“Once upon a time there lived a girl” was the start to pretty much every fairy tale I read in my youth. 

Growing up in the slow sunny beach town of Coffs Harbour, castles and fairy godmothers seemed a world away. The only great adventure was going to the beach after school or getting a Bubble O’Bill from the ice cream van. Would a handsome prince come and rescue me one day, I wondered? 

Being one of four girls in my family, there was a strong feminist undercurrent to my upbringing. My mother told us that a) education was our gateway to opportunity and b) women are equal to men, if not MORE powerful due to our multitasking abilities, whilst my father taught me about the importance of a strong work ethic, being a self-employed labourer and how to never give up. Both raised me to have deep empathy and a willingness to help those in need. Being a damsel in distress was never on the cards.

Now I look back on my ‘fairy tale’ life and realise how different it was to the stories I was told. I do live in a castle (as we bought a home West Footscray) and I married my prince, but the happily ever after part is something I still need to work hard on every day. 

You may not know this, but I live with mental health challenges. Yes, even princesses can have them. Not many people get to see this side of me and some just don’t ‘get it’, because unfortunately, mental illness is often misunderstood. 

One of the key issues for those suffering with a mental illness is having an overwhelming sense of isolation and lack of self-worth. You may want help, however feel unable to ask, accept it or worthy of receiving it. You could have wonderful friends and family around you, but you still feel a void. 

In my early 20’s I got outside help for my anxiety and was at a stage where it was manageable. I knew my triggers and worked on past issues. However, once I had my children, my anxiety had paired up with post natal depression and I was unable to keep the negative feelings at bay any longer. 

The sleep deprivation, trying to raise healthy happy babies, and running a household lead me into a deep fog. I am not the first mother to go through this and unfortunately, I won’t be the last. We all know someone with mental health challenges, be it diagnosed or not.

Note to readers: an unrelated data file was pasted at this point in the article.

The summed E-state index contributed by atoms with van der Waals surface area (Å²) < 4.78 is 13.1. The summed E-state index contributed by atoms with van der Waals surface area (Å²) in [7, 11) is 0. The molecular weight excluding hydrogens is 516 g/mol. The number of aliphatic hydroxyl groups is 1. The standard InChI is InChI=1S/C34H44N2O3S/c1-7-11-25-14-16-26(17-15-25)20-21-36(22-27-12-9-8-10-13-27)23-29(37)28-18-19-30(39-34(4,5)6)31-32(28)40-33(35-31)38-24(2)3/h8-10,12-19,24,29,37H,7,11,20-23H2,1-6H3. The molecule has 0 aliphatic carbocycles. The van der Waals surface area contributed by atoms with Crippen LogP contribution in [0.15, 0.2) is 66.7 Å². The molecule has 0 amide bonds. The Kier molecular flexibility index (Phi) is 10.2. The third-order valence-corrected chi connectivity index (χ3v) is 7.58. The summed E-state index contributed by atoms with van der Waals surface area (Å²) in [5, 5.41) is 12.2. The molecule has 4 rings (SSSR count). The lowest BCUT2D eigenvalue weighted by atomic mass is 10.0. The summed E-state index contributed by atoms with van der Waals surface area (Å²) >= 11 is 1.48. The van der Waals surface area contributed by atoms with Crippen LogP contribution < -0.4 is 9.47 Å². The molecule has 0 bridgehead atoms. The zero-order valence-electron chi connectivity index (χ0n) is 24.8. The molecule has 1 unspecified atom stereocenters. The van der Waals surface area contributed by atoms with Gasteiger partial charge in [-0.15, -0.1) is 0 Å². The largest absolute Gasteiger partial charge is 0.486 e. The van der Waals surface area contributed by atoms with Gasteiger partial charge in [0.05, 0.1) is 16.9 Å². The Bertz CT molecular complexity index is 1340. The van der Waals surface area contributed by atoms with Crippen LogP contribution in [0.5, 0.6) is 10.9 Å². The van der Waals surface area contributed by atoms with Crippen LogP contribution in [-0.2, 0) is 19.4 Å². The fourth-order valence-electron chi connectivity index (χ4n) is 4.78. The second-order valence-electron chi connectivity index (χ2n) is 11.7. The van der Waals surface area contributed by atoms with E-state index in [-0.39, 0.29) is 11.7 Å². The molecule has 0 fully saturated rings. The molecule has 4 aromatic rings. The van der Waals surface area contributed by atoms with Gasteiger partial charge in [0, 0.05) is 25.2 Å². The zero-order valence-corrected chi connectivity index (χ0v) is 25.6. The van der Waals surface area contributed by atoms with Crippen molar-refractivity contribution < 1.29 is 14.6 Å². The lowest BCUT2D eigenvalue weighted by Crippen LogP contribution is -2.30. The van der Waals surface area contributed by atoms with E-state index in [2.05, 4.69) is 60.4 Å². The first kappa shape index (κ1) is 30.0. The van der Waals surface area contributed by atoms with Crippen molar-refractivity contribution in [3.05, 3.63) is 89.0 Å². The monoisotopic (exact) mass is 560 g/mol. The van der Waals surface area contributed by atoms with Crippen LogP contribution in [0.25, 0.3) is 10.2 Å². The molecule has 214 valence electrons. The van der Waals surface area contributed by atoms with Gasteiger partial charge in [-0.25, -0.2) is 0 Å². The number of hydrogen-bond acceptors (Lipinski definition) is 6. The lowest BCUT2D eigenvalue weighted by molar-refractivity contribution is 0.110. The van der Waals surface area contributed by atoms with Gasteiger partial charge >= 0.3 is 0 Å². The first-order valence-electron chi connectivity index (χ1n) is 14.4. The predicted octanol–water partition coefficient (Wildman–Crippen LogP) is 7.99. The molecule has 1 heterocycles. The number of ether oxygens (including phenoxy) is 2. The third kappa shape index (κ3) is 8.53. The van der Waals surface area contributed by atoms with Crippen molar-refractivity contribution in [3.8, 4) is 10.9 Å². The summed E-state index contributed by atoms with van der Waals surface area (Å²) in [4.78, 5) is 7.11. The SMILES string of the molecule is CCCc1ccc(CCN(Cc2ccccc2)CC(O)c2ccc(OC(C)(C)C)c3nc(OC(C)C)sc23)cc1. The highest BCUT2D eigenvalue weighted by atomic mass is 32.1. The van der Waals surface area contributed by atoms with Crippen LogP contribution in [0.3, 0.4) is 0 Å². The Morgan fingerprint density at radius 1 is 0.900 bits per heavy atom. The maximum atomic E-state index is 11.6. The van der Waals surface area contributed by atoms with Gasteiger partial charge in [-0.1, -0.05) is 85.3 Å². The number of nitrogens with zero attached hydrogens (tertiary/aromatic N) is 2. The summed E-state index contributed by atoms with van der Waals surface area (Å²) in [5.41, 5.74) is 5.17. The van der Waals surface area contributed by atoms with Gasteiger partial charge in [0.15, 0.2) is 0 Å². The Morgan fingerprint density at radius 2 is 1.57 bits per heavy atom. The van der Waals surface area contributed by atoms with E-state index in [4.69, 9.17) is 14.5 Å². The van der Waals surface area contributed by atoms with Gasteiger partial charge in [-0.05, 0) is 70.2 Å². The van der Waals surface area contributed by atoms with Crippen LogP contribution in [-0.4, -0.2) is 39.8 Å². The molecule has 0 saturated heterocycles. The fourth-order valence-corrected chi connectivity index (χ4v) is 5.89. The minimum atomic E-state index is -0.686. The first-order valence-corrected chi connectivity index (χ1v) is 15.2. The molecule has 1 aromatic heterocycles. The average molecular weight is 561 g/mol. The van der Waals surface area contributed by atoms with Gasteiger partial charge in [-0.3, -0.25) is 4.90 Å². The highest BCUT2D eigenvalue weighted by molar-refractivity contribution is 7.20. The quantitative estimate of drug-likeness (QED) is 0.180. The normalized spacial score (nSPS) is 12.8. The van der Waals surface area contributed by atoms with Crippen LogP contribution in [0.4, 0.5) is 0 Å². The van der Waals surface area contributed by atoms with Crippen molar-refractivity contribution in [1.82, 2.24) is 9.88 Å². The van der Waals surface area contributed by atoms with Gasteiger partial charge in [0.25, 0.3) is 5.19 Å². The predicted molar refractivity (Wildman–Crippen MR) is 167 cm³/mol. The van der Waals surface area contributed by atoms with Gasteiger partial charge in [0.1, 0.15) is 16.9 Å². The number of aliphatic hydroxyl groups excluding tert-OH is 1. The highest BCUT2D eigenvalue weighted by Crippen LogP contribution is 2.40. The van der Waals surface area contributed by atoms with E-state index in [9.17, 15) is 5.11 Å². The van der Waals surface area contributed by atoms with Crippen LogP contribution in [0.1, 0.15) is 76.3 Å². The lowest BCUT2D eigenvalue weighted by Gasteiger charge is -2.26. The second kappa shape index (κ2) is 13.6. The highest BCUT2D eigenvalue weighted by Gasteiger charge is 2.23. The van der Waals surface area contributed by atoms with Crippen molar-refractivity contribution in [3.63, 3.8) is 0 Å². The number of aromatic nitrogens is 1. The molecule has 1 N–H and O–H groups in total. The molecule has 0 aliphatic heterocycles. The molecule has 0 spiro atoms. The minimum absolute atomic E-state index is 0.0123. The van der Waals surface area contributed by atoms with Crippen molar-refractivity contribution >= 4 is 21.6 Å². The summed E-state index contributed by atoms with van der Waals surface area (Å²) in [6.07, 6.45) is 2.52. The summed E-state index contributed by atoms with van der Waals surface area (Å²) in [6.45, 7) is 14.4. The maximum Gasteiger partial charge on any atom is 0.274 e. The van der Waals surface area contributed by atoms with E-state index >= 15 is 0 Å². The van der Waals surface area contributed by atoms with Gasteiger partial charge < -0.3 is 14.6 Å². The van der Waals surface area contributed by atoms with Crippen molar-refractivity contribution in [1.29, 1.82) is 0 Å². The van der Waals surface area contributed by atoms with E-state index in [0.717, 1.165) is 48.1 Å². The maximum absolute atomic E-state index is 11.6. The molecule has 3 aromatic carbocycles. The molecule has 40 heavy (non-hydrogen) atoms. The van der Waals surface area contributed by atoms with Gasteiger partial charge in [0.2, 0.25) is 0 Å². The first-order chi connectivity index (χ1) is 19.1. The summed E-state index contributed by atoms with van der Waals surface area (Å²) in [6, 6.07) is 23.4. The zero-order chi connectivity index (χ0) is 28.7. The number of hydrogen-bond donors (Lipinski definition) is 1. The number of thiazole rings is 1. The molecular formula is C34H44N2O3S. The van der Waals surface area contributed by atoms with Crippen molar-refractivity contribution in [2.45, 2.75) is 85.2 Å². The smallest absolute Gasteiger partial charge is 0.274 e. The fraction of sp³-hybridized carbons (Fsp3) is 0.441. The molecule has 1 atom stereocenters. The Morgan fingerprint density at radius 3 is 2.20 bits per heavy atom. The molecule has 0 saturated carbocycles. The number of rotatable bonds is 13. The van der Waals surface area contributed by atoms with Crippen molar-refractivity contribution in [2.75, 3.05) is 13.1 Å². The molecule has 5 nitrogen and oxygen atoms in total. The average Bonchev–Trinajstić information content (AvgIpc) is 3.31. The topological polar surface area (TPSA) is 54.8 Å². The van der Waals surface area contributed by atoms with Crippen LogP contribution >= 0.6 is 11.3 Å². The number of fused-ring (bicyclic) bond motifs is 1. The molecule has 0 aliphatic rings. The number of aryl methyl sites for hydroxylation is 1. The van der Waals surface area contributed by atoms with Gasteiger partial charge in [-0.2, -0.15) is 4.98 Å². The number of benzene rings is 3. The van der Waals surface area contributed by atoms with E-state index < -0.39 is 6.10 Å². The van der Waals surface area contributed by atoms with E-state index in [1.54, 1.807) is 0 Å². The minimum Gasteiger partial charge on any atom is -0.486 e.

Mental health can creep up on you, like a villain in a story. It can rob you of light moments, trick you into thinking it is all your fault, scare you into silence and even shame you. I was surrounded by loving and supportive people, but it still got me.

I am not ashamed of having anxiety and PND, in fact the exact opposite. I now use every opportunity I can get to talk about it. Why? Because it can free you, connect you and heal you. 

Through the help of a coach and doing my mental homework, I am no longer looking for the reasons why it happened to me. Instead I am looking at ways I can use it to help other mothers. 

Over the past year I have turned my experience around to become my biggest motivator. I created Bad Mums Club in January 2019 and we are now over 1000 voices strong. Often mothers put themselves and their health on the bottom of the priority list, but at Bad Mums Club you are at the very top. Prevention of isolation and maintaining a positive mental wellbeing is key in breaking the cycle. Through workshops, events, and free campaigns, we are connecting like-minded mothers. We offer space where they can be themselves, no fluff or filter.  

Aligning with Beyond Blue as a fundraiser and ambassador has given me a fantastic to opportunity to be in service to mothers across Melbourne. 

This princess wears a lot of hats – wife, stay at home/work from home mum, and official Bad Mumma. The juggle to wear all of those hats at once can be triggering, to say the least. But I can now stand strong in my power pose, knowing that I can be the voice for those mother’s unable to speak up. 

I use social media, podcasts, interviews and public speaking to draw attention to the growing need for services, changes to mental health policies and social stigma. I am not a martyr, I am a Mumma and my life lessons
have led me to where I am today. And I will keep pushing for greater social awareness and change. 

Once upon a time there was a girl who rescued herself. She was rich in experiences and not gold which suited her just fine. She lived happily, no, sincerely, every after. 

By Lisa Kroesche Boyce, Melbourne mama and founder of the Bad Mums Club

Join Lisa at her BAD MUMS CLUB – XMAS Party on Nov 30. An epic year deserves an EPIC celebration. www.badmumsclub.com/tickets/xmasparty